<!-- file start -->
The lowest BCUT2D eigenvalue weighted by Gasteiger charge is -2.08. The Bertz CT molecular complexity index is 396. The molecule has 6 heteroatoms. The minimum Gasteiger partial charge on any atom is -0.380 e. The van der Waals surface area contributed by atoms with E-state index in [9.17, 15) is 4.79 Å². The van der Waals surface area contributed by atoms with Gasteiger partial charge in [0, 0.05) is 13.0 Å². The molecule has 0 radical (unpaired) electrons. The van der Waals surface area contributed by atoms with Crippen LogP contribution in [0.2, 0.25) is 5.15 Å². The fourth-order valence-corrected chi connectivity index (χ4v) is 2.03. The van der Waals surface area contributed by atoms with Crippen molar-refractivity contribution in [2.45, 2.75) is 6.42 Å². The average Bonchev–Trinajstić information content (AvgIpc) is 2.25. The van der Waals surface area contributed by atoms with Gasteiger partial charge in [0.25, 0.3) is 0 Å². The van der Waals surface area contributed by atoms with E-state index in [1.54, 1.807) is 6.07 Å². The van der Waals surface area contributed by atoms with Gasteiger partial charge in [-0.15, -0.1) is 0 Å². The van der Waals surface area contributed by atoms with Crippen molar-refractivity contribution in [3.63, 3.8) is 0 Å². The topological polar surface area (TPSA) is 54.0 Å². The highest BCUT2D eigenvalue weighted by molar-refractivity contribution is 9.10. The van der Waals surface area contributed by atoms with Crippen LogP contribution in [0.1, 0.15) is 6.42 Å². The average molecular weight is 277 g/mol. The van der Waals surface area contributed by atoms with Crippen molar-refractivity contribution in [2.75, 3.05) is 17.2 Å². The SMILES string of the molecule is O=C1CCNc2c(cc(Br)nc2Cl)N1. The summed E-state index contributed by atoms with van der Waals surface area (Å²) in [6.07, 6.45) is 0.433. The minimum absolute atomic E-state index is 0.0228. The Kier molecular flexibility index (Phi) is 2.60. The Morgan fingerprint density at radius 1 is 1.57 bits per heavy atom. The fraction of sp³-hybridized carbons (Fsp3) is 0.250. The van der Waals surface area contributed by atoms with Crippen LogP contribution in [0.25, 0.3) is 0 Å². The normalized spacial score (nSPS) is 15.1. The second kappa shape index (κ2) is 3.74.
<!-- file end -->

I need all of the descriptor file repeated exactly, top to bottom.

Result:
The lowest BCUT2D eigenvalue weighted by Gasteiger charge is -2.08. The Bertz CT molecular complexity index is 396. The molecule has 6 heteroatoms. The minimum Gasteiger partial charge on any atom is -0.380 e. The van der Waals surface area contributed by atoms with E-state index in [9.17, 15) is 4.79 Å². The van der Waals surface area contributed by atoms with Gasteiger partial charge in [0, 0.05) is 13.0 Å². The molecule has 0 radical (unpaired) electrons. The van der Waals surface area contributed by atoms with Crippen LogP contribution in [0.2, 0.25) is 5.15 Å². The fourth-order valence-corrected chi connectivity index (χ4v) is 2.03. The van der Waals surface area contributed by atoms with Crippen molar-refractivity contribution in [2.45, 2.75) is 6.42 Å². The average Bonchev–Trinajstić information content (AvgIpc) is 2.25. The van der Waals surface area contributed by atoms with Gasteiger partial charge in [0.25, 0.3) is 0 Å². The van der Waals surface area contributed by atoms with E-state index in [1.54, 1.807) is 6.07 Å². The van der Waals surface area contributed by atoms with Gasteiger partial charge in [-0.15, -0.1) is 0 Å². The van der Waals surface area contributed by atoms with Crippen molar-refractivity contribution in [3.63, 3.8) is 0 Å². The topological polar surface area (TPSA) is 54.0 Å². The highest BCUT2D eigenvalue weighted by molar-refractivity contribution is 9.10. The van der Waals surface area contributed by atoms with Crippen LogP contribution in [0.1, 0.15) is 6.42 Å². The average molecular weight is 277 g/mol. The van der Waals surface area contributed by atoms with Crippen molar-refractivity contribution in [2.75, 3.05) is 17.2 Å². The SMILES string of the molecule is O=C1CCNc2c(cc(Br)nc2Cl)N1. The summed E-state index contributed by atoms with van der Waals surface area (Å²) in [6.07, 6.45) is 0.433. The minimum absolute atomic E-state index is 0.0228. The Kier molecular flexibility index (Phi) is 2.60. The Morgan fingerprint density at radius 1 is 1.57 bits per heavy atom. The fraction of sp³-hybridized carbons (Fsp3) is 0.250. The van der Waals surface area contributed by atoms with Crippen LogP contribution in [0.25, 0.3) is 0 Å². The normalized spacial score (nSPS) is 15.1. The second kappa shape index (κ2) is 3.74.